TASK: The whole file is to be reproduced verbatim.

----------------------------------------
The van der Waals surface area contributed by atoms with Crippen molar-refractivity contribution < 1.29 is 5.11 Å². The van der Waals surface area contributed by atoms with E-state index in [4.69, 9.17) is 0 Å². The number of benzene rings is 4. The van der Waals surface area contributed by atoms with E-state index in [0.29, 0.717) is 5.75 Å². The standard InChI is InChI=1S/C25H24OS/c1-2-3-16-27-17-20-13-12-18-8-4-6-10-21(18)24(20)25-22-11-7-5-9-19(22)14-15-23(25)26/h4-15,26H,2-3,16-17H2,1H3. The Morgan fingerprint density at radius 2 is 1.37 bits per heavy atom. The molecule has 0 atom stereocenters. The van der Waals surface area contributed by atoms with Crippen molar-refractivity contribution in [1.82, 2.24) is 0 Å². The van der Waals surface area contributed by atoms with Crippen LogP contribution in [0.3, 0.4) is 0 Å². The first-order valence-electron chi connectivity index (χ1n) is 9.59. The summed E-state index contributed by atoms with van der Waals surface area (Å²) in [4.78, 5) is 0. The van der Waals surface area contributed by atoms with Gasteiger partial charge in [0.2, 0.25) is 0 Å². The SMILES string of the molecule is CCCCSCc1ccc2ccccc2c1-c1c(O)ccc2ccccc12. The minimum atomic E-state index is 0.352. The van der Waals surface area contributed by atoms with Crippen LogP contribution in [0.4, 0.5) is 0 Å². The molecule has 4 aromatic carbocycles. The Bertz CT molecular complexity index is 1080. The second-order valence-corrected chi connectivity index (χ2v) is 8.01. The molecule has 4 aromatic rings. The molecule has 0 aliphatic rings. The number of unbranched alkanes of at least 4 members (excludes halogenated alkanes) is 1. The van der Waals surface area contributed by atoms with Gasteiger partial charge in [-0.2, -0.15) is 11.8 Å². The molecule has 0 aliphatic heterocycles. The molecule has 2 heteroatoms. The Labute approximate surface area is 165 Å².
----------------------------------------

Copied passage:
The van der Waals surface area contributed by atoms with Crippen molar-refractivity contribution < 1.29 is 5.11 Å². The van der Waals surface area contributed by atoms with E-state index in [4.69, 9.17) is 0 Å². The number of benzene rings is 4. The van der Waals surface area contributed by atoms with E-state index in [0.29, 0.717) is 5.75 Å². The standard InChI is InChI=1S/C25H24OS/c1-2-3-16-27-17-20-13-12-18-8-4-6-10-21(18)24(20)25-22-11-7-5-9-19(22)14-15-23(25)26/h4-15,26H,2-3,16-17H2,1H3. The Morgan fingerprint density at radius 2 is 1.37 bits per heavy atom. The molecule has 0 atom stereocenters. The van der Waals surface area contributed by atoms with Crippen molar-refractivity contribution in [1.82, 2.24) is 0 Å². The van der Waals surface area contributed by atoms with Crippen LogP contribution in [0.3, 0.4) is 0 Å². The first-order valence-electron chi connectivity index (χ1n) is 9.59. The summed E-state index contributed by atoms with van der Waals surface area (Å²) in [4.78, 5) is 0. The van der Waals surface area contributed by atoms with Gasteiger partial charge in [0.2, 0.25) is 0 Å². The SMILES string of the molecule is CCCCSCc1ccc2ccccc2c1-c1c(O)ccc2ccccc12. The minimum atomic E-state index is 0.352. The van der Waals surface area contributed by atoms with Crippen LogP contribution in [0.4, 0.5) is 0 Å². The molecule has 4 aromatic carbocycles. The Bertz CT molecular complexity index is 1080. The second-order valence-corrected chi connectivity index (χ2v) is 8.01. The molecule has 4 aromatic rings. The molecule has 0 aliphatic rings. The number of unbranched alkanes of at least 4 members (excludes halogenated alkanes) is 1. The van der Waals surface area contributed by atoms with Gasteiger partial charge in [-0.2, -0.15) is 11.8 Å². The molecule has 0 aliphatic heterocycles. The molecule has 2 heteroatoms. The Labute approximate surface area is 165 Å².